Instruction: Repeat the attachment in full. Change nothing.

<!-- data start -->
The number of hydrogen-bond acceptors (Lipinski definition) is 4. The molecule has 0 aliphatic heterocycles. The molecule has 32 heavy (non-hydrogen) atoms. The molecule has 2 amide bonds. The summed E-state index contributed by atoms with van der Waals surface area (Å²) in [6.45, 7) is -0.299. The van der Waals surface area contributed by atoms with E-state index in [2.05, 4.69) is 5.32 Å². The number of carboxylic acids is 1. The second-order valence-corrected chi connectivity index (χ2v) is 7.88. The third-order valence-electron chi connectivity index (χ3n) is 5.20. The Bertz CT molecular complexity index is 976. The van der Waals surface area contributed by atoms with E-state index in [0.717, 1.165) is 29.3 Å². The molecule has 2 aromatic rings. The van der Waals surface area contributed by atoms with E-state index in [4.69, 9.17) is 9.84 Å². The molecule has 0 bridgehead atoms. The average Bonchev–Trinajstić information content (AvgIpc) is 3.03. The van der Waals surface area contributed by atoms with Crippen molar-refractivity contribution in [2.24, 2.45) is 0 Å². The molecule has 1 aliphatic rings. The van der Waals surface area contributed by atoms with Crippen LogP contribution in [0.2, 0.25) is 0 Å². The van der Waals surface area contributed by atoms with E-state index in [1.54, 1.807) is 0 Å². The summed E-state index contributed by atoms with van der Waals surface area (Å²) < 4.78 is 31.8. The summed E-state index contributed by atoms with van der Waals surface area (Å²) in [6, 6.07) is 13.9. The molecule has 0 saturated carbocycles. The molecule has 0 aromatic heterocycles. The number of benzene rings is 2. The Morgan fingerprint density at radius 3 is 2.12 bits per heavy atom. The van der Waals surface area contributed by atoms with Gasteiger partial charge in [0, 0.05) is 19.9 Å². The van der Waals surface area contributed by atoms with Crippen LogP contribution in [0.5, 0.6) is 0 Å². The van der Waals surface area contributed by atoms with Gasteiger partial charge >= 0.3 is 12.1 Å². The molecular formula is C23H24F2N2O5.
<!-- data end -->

The number of hydrogen-bond acceptors (Lipinski definition) is 4. The molecule has 0 aliphatic heterocycles. The molecule has 32 heavy (non-hydrogen) atoms. The molecule has 2 amide bonds. The summed E-state index contributed by atoms with van der Waals surface area (Å²) in [6.45, 7) is -0.299. The van der Waals surface area contributed by atoms with E-state index in [2.05, 4.69) is 5.32 Å². The number of carboxylic acids is 1. The second-order valence-corrected chi connectivity index (χ2v) is 7.88. The third-order valence-electron chi connectivity index (χ3n) is 5.20. The Bertz CT molecular complexity index is 976. The van der Waals surface area contributed by atoms with E-state index in [0.717, 1.165) is 29.3 Å². The molecule has 2 aromatic rings. The van der Waals surface area contributed by atoms with E-state index in [4.69, 9.17) is 9.84 Å². The molecule has 0 bridgehead atoms. The average Bonchev–Trinajstić information content (AvgIpc) is 3.03. The van der Waals surface area contributed by atoms with Crippen molar-refractivity contribution in [2.24, 2.45) is 0 Å². The molecule has 1 aliphatic rings. The van der Waals surface area contributed by atoms with Crippen LogP contribution in [0.2, 0.25) is 0 Å². The van der Waals surface area contributed by atoms with E-state index in [1.54, 1.807) is 0 Å². The summed E-state index contributed by atoms with van der Waals surface area (Å²) < 4.78 is 31.8. The summed E-state index contributed by atoms with van der Waals surface area (Å²) in [6, 6.07) is 13.9. The molecule has 0 saturated carbocycles. The molecule has 0 aromatic heterocycles. The number of benzene rings is 2. The Morgan fingerprint density at radius 3 is 2.12 bits per heavy atom. The van der Waals surface area contributed by atoms with Gasteiger partial charge in [0, 0.05) is 19.9 Å². The van der Waals surface area contributed by atoms with Crippen LogP contribution in [0.5, 0.6) is 0 Å². The van der Waals surface area contributed by atoms with Gasteiger partial charge >= 0.3 is 12.1 Å². The molecular formula is C23H24F2N2O5.